“Every song is different. Some are inspired by my own experiences, through myself and my life, and some songs are inspired by people that I know and some are just total fiction,” she said. “I’m a people watcher and some songs are certainly inspired by that. And I like to think a lot – I’m a big thinker, so every song is different. You never know when you’re going to be inspired to write something. It happens in the strangest places sometimes.”

With the love of song already occupying a big spot in her heart since her earliest days, it was through the power of the television that Sicilia was first bitten by the blues bug.

“I’ve always loved soul and R&B and when I was about 14, I saw an infomercial on TV for a CD called Solid Gold Soul and it had soul and R&B artists on it from the 50s and 60s,” said Sicilia. “But it also had B.B. King and Bobby “Blue” Bland on it, and that kind of got me into the blues genre. And that’s about the time that I started writing it (blues songs), also.”

An adoring respect for all kinds of music strongly comes through when spinning one of Sicilia’s albums and one can pick up traces of everything from gut-busting blues to soul to jazz to country and even a bit of doo-wop from track-to-track.

That, too, is a natural occurrence says Sicilia.

“I guess it just happens. The more music you listen to and the wider variety of music you listen to definitely has an influence on you,” she said. “I’ve always kept an open mind and have always been open to different styles, so I’ve always been influenced by everything I hear – whether I know it or not. And that’s reflected in my signing. Everything inspires me. I mean, my idol is Sam Cooke and I love Otis Rush and gospel music … the list goes on. And I love country music, too.”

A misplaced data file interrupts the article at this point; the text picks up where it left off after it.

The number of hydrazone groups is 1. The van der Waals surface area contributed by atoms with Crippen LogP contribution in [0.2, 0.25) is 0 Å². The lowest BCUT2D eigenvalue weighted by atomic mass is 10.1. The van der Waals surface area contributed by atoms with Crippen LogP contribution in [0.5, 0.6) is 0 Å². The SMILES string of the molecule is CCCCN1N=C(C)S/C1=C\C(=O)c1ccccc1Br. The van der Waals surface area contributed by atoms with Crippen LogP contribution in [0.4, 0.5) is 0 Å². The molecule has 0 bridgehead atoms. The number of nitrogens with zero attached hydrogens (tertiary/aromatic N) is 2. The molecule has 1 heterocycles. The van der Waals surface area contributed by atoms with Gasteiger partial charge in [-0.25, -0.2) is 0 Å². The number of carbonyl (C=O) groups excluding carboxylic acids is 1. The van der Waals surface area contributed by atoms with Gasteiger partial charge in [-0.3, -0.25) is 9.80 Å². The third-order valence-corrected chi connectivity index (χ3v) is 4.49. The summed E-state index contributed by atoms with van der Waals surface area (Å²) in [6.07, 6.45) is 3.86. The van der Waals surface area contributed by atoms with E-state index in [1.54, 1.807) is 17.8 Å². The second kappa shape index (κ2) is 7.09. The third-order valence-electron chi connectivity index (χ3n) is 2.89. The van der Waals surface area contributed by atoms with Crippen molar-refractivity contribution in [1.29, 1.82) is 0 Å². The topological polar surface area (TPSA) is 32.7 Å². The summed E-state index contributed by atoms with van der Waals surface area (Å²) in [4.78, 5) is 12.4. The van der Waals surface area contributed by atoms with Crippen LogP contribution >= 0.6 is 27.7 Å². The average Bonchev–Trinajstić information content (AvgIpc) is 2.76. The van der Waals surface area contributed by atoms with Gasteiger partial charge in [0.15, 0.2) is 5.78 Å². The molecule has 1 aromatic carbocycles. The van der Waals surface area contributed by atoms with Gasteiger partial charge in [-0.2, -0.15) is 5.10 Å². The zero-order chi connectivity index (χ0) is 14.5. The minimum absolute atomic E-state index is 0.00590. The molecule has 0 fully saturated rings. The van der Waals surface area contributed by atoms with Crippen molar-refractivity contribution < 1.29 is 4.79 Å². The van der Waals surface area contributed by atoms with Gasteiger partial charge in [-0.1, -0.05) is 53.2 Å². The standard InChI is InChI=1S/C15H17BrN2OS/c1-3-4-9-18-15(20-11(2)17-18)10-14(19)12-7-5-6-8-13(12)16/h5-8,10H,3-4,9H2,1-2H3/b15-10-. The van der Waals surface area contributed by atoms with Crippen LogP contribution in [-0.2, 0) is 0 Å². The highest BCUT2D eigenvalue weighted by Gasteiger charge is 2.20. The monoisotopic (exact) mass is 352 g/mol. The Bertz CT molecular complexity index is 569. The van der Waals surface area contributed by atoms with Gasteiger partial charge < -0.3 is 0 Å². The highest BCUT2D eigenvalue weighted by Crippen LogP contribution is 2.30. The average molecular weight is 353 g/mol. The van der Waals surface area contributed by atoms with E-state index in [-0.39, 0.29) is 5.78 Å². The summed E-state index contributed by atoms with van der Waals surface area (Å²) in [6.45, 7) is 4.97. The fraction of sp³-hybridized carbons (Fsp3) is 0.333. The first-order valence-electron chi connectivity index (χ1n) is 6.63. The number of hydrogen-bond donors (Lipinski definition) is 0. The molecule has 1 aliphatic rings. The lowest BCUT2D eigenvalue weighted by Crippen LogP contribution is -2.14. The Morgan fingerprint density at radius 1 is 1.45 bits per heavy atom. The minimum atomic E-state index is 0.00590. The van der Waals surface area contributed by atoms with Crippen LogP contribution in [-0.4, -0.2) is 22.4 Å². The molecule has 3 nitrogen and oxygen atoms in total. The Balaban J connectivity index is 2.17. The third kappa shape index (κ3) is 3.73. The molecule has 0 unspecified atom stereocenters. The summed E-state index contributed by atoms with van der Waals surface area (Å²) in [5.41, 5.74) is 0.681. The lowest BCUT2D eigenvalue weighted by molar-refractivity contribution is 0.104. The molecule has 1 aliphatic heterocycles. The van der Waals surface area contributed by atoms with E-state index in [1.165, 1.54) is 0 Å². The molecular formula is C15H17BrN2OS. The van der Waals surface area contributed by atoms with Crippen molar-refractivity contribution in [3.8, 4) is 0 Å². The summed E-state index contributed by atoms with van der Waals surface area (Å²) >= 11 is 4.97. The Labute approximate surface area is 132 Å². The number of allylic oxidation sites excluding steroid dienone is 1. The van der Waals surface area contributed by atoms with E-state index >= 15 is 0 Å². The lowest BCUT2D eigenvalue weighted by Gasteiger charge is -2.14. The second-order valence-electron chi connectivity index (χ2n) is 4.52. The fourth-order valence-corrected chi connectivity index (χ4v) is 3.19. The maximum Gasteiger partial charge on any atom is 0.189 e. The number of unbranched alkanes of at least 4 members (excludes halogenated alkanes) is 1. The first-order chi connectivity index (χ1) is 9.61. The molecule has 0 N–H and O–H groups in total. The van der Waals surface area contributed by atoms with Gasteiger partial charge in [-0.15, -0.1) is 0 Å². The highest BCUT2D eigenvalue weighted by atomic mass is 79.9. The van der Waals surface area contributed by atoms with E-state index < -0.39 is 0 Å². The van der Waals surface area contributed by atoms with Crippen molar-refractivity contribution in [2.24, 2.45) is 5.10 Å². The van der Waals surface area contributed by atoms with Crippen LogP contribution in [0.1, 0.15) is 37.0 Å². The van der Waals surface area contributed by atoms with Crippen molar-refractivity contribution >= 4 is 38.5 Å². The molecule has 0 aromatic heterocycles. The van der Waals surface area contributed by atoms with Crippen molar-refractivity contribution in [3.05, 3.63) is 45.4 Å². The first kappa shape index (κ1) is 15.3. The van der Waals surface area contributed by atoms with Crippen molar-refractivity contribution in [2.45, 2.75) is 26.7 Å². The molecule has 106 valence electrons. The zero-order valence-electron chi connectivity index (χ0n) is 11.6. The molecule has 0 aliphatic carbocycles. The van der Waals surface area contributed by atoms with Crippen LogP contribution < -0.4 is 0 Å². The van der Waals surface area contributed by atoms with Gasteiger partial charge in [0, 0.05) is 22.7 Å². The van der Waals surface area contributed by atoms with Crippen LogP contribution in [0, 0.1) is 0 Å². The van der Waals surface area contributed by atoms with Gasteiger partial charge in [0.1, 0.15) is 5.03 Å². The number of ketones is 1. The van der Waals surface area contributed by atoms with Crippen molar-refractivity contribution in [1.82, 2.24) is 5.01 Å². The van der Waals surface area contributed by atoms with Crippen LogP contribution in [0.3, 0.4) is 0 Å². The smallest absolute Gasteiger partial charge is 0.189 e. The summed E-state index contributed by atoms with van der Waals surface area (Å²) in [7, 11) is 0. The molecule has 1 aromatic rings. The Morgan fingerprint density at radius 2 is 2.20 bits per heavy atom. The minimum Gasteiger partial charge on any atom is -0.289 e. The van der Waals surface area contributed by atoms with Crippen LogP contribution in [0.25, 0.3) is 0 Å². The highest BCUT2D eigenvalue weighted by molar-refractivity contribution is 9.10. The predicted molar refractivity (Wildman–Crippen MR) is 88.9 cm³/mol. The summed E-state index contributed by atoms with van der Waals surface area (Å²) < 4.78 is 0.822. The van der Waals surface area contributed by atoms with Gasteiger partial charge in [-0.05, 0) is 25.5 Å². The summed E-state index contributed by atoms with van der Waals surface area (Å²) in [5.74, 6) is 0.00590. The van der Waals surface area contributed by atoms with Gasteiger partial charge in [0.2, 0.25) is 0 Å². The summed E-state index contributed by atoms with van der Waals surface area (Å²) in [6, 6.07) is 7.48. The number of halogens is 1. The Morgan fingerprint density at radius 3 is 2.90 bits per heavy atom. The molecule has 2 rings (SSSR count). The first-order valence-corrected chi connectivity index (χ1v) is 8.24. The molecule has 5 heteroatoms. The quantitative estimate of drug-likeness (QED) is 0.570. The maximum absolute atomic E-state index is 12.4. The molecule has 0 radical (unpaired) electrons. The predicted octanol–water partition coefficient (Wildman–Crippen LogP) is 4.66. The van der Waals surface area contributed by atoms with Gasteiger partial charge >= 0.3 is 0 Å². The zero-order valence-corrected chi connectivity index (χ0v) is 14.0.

The blues has never really grabbed the headlines or gotten the attention that it deserves in Philadelphia, with sweet soul and smooth jazz being a prominent part of the City of Brotherly Love’s musical fabric.

But that doesn’t mean that the blues are not alive and thriving in the city.

“There is a really cool blues scene with some really cool musicians in Philadelphia,” said Sicilia. “The whole music scene in Philly is really cool. There’s some really cool venues here, like the World Café Live and Warmdaddy’s. I started out going to blues jams in Philly when I was still in college every week and I met my first band at Warmdaddy’s and had my first gig there.”

And things have been on an uphill climb for Sicilia and her band (Dave Gross (guitar); Tom Papadatos (drums); Scott Hornick (bass)) ever since, culminating in what has been her busiest and most productive year to date.

“It’s been a really great year for me – a lot better than 2010,” she said. “A lot of things changed for me this year and I’ve done a lot of fun and exciting things. I got my first manager this year – Cindy Da Silva – and to start off the year, I got to go on the Legendary Rhythm and Blues Cruise, which was an incredible experience. I would do that again, anytime they ask me. It was so much fun and I was so honored they asked me to do it.”

Sicilia and her crew have played all over the map this year and come mid-September, they head to the west coast for a string of shows in sunny California.

“These guys have been playing with me for quite a while now and we’re a happy little band. We have a lot of fun,” she said. “We love traveling and playing music.”

Armed with a degree in journalism from Temple University, Sicilia might not have thought that less than a half-decade later, she’d be rubbing shoulders with Bob Margolin, Debbie Davies, Tommy Castro and Taj Mahal and others over the crystal-blue waters of the Caribbean.

“If you’d asked me five years ago where I’d be now, I’d probably have had no idea,” she said.

And as for five years on down the road?

“I see myself still touring and putting out albums and hopefully, doing some fun and exciting things. Hopefully, I can become a better singer and a better songwriter and play in some really great venues. That’s what I’m hoping for.”